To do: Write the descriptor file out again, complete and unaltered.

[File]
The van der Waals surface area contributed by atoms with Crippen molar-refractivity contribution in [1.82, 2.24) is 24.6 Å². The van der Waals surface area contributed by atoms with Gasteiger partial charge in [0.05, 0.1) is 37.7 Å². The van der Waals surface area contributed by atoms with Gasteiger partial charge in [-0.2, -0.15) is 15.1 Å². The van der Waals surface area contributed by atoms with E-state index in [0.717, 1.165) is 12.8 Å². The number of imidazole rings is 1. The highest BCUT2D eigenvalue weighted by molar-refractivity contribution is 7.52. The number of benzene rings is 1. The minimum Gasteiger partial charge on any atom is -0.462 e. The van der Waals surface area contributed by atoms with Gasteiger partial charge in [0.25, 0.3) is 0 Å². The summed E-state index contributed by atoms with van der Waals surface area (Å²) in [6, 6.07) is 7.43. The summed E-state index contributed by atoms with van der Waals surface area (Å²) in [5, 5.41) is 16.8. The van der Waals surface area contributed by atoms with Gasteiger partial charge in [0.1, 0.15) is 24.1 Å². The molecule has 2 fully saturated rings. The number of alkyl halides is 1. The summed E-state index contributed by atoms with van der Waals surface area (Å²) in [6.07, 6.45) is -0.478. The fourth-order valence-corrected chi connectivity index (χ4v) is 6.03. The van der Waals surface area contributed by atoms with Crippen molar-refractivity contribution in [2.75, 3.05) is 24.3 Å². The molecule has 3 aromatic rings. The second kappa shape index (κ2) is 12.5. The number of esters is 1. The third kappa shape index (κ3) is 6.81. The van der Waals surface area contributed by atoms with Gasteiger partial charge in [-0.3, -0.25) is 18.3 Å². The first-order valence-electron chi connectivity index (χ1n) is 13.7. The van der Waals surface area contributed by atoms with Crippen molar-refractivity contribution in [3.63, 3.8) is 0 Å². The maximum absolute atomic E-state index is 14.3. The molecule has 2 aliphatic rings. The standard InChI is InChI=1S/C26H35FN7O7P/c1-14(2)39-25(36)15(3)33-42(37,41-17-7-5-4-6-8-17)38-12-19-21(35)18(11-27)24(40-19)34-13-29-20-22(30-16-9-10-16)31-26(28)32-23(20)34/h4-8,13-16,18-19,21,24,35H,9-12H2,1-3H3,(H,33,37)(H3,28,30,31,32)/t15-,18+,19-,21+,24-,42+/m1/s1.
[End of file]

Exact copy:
The van der Waals surface area contributed by atoms with Crippen molar-refractivity contribution in [1.82, 2.24) is 24.6 Å². The van der Waals surface area contributed by atoms with Gasteiger partial charge in [0.05, 0.1) is 37.7 Å². The van der Waals surface area contributed by atoms with Gasteiger partial charge in [-0.2, -0.15) is 15.1 Å². The van der Waals surface area contributed by atoms with E-state index in [0.717, 1.165) is 12.8 Å². The number of imidazole rings is 1. The highest BCUT2D eigenvalue weighted by molar-refractivity contribution is 7.52. The number of benzene rings is 1. The minimum Gasteiger partial charge on any atom is -0.462 e. The van der Waals surface area contributed by atoms with Gasteiger partial charge in [0.25, 0.3) is 0 Å². The summed E-state index contributed by atoms with van der Waals surface area (Å²) in [6, 6.07) is 7.43. The summed E-state index contributed by atoms with van der Waals surface area (Å²) in [5, 5.41) is 16.8. The van der Waals surface area contributed by atoms with Gasteiger partial charge in [0.1, 0.15) is 24.1 Å². The molecule has 2 fully saturated rings. The number of alkyl halides is 1. The summed E-state index contributed by atoms with van der Waals surface area (Å²) in [6.07, 6.45) is -0.478. The fourth-order valence-corrected chi connectivity index (χ4v) is 6.03. The van der Waals surface area contributed by atoms with Crippen molar-refractivity contribution in [2.75, 3.05) is 24.3 Å². The molecule has 3 aromatic rings. The second kappa shape index (κ2) is 12.5. The number of esters is 1. The third kappa shape index (κ3) is 6.81. The van der Waals surface area contributed by atoms with Gasteiger partial charge in [-0.3, -0.25) is 18.3 Å². The first-order valence-electron chi connectivity index (χ1n) is 13.7. The van der Waals surface area contributed by atoms with Crippen molar-refractivity contribution in [3.63, 3.8) is 0 Å². The maximum absolute atomic E-state index is 14.3. The molecule has 2 aliphatic rings. The standard InChI is InChI=1S/C26H35FN7O7P/c1-14(2)39-25(36)15(3)33-42(37,41-17-7-5-4-6-8-17)38-12-19-21(35)18(11-27)24(40-19)34-13-29-20-22(30-16-9-10-16)31-26(28)32-23(20)34/h4-8,13-16,18-19,21,24,35H,9-12H2,1-3H3,(H,33,37)(H3,28,30,31,32)/t15-,18+,19-,21+,24-,42+/m1/s1.